I preached today at the Livingstonia Mission Church–named after Dr. David Livingstone, the famous Scottish explorer, educator and medical missionary to Central Africa in the mid 19th Century who exposed the slave trade which led to its demise. Livingstone is remembered today as bringing the 3 C’s to Central Africa: Christianity, Commerce and Civilization through colonialism.
The Livingstonia mission station itself was established by his successor–Dr. Robert Laws–who spent 53 years as a medical missionary and developed what is now the Central Church of Africa–Presbyterian. Today, there are over 130 churches with multiple ministries of holistic Christian care as part of the Presbyterian Synod of Livingstonia.
It was Dr. Laws who built a mission campus on the plateau overlooking Lake Malawi that became known as the “greatest achievement in Central Africa.” Today, the compound includes the mother church, primary and secondary schools, a hospital, teachers residences including Dr. Law’s Stone House, woodcutting factory and store, and Livingstonia University with teacher’s college, agriculture, and seminary. It sits ontop of a mountain plateau, too high for misquitos. Still, Malari is number two disease, second only to HIV/AIDS.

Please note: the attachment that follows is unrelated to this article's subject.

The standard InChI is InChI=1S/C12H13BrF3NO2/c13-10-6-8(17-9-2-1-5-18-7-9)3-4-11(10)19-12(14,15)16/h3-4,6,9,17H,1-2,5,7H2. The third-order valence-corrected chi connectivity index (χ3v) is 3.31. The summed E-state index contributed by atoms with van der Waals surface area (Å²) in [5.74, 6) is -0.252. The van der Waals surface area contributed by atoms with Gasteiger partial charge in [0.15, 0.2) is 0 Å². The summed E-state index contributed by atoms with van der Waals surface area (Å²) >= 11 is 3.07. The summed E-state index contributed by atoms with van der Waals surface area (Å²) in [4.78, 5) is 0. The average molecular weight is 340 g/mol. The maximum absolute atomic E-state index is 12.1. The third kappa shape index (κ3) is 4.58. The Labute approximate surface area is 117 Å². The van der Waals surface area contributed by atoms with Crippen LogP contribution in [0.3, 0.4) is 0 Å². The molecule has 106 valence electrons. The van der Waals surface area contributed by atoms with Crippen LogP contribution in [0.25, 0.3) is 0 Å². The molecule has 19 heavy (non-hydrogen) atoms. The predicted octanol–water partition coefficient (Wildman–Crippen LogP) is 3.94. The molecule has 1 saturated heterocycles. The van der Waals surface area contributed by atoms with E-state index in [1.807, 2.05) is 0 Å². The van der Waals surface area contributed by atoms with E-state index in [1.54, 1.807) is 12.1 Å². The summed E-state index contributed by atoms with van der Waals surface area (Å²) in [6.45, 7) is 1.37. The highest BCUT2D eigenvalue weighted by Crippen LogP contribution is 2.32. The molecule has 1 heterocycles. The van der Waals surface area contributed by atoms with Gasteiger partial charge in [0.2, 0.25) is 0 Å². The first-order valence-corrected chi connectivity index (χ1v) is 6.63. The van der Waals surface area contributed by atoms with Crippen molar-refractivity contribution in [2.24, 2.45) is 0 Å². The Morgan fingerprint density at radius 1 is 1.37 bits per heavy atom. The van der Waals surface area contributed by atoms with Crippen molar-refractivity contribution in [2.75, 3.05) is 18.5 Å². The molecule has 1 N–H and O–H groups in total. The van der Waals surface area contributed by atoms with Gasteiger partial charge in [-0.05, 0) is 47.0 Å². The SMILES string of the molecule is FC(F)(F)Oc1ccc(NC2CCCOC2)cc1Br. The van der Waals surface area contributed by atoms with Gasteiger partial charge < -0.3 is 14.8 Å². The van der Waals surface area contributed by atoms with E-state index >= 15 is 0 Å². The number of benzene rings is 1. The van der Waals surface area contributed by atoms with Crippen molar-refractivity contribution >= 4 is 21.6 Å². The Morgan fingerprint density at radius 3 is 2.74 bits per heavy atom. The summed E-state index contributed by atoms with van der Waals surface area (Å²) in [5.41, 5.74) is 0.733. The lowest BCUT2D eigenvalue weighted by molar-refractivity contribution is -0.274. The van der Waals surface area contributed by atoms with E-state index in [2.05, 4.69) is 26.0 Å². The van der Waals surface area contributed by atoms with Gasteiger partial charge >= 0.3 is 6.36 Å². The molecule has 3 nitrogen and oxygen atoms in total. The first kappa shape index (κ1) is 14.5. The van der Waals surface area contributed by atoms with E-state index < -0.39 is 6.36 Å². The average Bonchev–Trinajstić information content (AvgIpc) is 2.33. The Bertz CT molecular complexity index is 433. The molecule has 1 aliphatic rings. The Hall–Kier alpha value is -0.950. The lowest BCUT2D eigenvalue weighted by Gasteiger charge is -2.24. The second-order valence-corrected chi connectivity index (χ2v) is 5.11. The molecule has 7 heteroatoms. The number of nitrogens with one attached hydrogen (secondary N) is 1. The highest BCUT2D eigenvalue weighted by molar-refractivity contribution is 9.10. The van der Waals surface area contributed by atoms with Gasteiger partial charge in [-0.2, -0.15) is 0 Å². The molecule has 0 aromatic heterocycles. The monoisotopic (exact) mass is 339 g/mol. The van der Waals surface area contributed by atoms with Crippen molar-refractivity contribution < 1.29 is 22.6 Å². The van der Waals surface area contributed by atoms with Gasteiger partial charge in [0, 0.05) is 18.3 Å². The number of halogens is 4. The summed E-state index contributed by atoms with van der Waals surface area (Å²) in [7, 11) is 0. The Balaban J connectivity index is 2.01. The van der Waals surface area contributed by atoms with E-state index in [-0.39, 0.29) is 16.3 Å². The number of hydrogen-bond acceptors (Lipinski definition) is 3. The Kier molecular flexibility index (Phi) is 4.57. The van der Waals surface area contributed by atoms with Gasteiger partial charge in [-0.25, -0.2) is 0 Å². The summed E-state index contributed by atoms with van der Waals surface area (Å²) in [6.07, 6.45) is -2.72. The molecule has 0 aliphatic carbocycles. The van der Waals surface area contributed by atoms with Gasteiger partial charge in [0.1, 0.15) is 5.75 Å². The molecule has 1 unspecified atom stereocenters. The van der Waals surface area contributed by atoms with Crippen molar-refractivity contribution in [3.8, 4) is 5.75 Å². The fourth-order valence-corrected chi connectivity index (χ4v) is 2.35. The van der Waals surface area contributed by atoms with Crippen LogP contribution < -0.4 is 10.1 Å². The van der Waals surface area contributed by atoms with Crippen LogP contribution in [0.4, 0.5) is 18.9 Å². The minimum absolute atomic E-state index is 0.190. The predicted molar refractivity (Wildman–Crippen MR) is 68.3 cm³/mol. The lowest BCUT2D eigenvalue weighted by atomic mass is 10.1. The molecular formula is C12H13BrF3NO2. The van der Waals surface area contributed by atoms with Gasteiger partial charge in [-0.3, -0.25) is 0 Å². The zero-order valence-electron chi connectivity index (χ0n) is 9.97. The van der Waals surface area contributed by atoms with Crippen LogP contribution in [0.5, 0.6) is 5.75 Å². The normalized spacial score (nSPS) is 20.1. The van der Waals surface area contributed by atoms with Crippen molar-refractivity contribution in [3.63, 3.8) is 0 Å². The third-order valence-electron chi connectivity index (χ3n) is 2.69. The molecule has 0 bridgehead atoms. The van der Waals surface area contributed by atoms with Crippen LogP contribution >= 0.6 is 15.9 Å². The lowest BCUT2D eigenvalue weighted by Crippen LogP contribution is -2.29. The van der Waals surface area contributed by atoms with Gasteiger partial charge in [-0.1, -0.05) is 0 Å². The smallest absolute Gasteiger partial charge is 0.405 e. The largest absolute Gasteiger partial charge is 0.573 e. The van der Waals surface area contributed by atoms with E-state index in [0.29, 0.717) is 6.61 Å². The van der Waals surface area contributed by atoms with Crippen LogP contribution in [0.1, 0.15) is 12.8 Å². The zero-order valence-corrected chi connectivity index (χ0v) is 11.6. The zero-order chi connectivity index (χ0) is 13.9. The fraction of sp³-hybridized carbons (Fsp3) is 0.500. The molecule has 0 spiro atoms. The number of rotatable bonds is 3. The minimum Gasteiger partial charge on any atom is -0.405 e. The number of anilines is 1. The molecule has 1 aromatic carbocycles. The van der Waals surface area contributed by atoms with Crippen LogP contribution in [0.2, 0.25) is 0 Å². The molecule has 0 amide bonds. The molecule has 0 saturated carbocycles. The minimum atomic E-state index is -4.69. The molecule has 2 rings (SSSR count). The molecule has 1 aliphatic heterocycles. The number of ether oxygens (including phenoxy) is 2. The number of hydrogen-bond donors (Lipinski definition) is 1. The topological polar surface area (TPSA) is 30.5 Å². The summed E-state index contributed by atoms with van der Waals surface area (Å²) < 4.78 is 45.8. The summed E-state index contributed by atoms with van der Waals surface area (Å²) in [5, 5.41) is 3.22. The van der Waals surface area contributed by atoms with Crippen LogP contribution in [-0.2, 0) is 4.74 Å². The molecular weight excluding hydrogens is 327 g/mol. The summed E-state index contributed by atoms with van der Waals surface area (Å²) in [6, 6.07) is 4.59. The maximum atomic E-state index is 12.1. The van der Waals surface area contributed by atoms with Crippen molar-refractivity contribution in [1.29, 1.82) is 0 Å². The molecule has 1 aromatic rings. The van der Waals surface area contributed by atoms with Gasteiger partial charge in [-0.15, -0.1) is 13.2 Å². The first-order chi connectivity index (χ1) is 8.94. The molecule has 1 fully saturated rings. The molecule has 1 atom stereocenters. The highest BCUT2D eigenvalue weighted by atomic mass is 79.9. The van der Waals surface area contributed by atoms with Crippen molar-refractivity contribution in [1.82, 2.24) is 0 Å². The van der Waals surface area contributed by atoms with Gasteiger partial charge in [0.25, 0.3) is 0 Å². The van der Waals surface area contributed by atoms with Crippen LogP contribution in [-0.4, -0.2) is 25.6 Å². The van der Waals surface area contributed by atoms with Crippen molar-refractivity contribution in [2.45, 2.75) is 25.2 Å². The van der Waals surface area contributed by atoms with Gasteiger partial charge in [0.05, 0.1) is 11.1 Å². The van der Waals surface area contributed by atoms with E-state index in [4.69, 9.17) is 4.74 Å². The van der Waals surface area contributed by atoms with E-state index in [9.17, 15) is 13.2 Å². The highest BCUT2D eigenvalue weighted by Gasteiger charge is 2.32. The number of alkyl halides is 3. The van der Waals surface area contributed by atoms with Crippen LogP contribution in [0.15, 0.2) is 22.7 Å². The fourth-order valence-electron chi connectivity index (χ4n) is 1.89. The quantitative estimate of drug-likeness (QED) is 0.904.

David Gordon Hospital in Livingstonia is part of the original mission station, established in 1975. Currently, the hospital is in need of various medicines and
Livingstonia has a population of 70,000 and 7k we’re told by the doctors, are HIV positive. The hospital we toured serves over 8K patients each year, 75% of whom have AIDS. The whole country seems to be HIV positive, and it permeates the church and culture. Thank God the Anti-Retro Viral drugs are available and with this treatment AIDS becomes a chronic but manageable disease.
What a privilege to preach to 700 or so congregates who filled up the splendid sanctuary. My text was John 4–the stimatized Samarian woman at the well… The music of the 5 choirs, mostly young people, was incredibly good. Perfect pitch, rhythm and movements. Distinctively African. Well practiced. Brought tears to my eyes. Although the service was two hours long, it did not seem that way. It was well-organized and wonderfully-conducted. I kept wishing my family were here to experience worship at its best.
We had dinner at Dr. Andy Gaston’s home, and along with the feast at the Taiwan
Medical Mission, it was the best food I’ve had since coming to Malawi 10 days ago. All my other meals were the same: lean chicken, greasy fries, spinach greens. Breakfast eggs are always cold. Beef is tough which i never get. I mostly eat french fries, greens and protein bars.
We swam in Lake Malawi. Very fresh, clear, warm water. Refreshing. Fun in the sun, no summer beach crowds, simply wonderful. Paul and I wanted to return just to hang out on the beach where the rooms go for $12/night! Its a favorite place for drifters, backpackers, expats on holiday, and the young at heart. No tourists, than God.